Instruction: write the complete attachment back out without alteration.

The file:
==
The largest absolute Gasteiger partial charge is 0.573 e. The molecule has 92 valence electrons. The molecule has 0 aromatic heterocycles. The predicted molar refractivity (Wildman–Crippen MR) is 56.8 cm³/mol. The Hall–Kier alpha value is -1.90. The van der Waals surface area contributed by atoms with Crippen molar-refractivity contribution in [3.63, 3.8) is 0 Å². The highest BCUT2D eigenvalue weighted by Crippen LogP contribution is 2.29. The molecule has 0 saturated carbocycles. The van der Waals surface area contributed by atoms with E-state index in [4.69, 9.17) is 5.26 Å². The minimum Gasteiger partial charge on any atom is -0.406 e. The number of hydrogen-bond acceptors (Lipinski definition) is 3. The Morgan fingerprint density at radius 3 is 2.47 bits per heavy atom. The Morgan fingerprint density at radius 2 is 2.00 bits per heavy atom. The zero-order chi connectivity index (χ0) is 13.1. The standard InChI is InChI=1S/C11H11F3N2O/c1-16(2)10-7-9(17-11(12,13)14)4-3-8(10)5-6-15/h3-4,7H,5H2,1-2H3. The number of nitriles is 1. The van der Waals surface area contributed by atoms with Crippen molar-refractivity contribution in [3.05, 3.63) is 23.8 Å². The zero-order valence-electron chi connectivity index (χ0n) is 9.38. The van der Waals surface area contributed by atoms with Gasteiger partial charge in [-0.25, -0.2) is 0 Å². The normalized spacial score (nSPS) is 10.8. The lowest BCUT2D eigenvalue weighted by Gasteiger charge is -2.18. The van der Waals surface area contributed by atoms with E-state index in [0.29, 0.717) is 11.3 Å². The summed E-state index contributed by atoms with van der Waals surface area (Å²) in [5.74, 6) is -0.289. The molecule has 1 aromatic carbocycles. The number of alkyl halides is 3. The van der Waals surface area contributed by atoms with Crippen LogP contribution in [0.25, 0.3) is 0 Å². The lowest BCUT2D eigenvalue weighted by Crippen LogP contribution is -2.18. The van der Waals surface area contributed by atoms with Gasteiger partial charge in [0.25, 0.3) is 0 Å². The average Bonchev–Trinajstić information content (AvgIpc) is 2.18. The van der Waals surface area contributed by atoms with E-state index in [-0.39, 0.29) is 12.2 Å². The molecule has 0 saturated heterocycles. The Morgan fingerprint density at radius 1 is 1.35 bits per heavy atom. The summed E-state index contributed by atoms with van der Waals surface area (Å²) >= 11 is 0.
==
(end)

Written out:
The largest absolute Gasteiger partial charge is 0.573 e. The molecule has 92 valence electrons. The molecule has 0 aromatic heterocycles. The predicted molar refractivity (Wildman–Crippen MR) is 56.8 cm³/mol. The Hall–Kier alpha value is -1.90. The van der Waals surface area contributed by atoms with Crippen molar-refractivity contribution in [3.63, 3.8) is 0 Å². The highest BCUT2D eigenvalue weighted by Crippen LogP contribution is 2.29. The molecule has 0 saturated carbocycles. The van der Waals surface area contributed by atoms with E-state index in [4.69, 9.17) is 5.26 Å². The minimum Gasteiger partial charge on any atom is -0.406 e. The number of hydrogen-bond acceptors (Lipinski definition) is 3. The Morgan fingerprint density at radius 3 is 2.47 bits per heavy atom. The Morgan fingerprint density at radius 2 is 2.00 bits per heavy atom. The zero-order chi connectivity index (χ0) is 13.1. The standard InChI is InChI=1S/C11H11F3N2O/c1-16(2)10-7-9(17-11(12,13)14)4-3-8(10)5-6-15/h3-4,7H,5H2,1-2H3. The number of nitriles is 1. The van der Waals surface area contributed by atoms with Crippen molar-refractivity contribution in [3.05, 3.63) is 23.8 Å². The zero-order valence-electron chi connectivity index (χ0n) is 9.38. The van der Waals surface area contributed by atoms with Gasteiger partial charge in [-0.25, -0.2) is 0 Å². The normalized spacial score (nSPS) is 10.8. The lowest BCUT2D eigenvalue weighted by Gasteiger charge is -2.18. The van der Waals surface area contributed by atoms with E-state index in [0.29, 0.717) is 11.3 Å². The summed E-state index contributed by atoms with van der Waals surface area (Å²) in [5.74, 6) is -0.289. The molecule has 1 aromatic carbocycles. The number of alkyl halides is 3. The van der Waals surface area contributed by atoms with Crippen LogP contribution in [0.25, 0.3) is 0 Å². The lowest BCUT2D eigenvalue weighted by Crippen LogP contribution is -2.18. The van der Waals surface area contributed by atoms with Gasteiger partial charge in [0.25, 0.3) is 0 Å². The average Bonchev–Trinajstić information content (AvgIpc) is 2.18. The van der Waals surface area contributed by atoms with E-state index in [-0.39, 0.29) is 12.2 Å². The molecule has 0 saturated heterocycles. The Morgan fingerprint density at radius 1 is 1.35 bits per heavy atom. The summed E-state index contributed by atoms with van der Waals surface area (Å²) >= 11 is 0.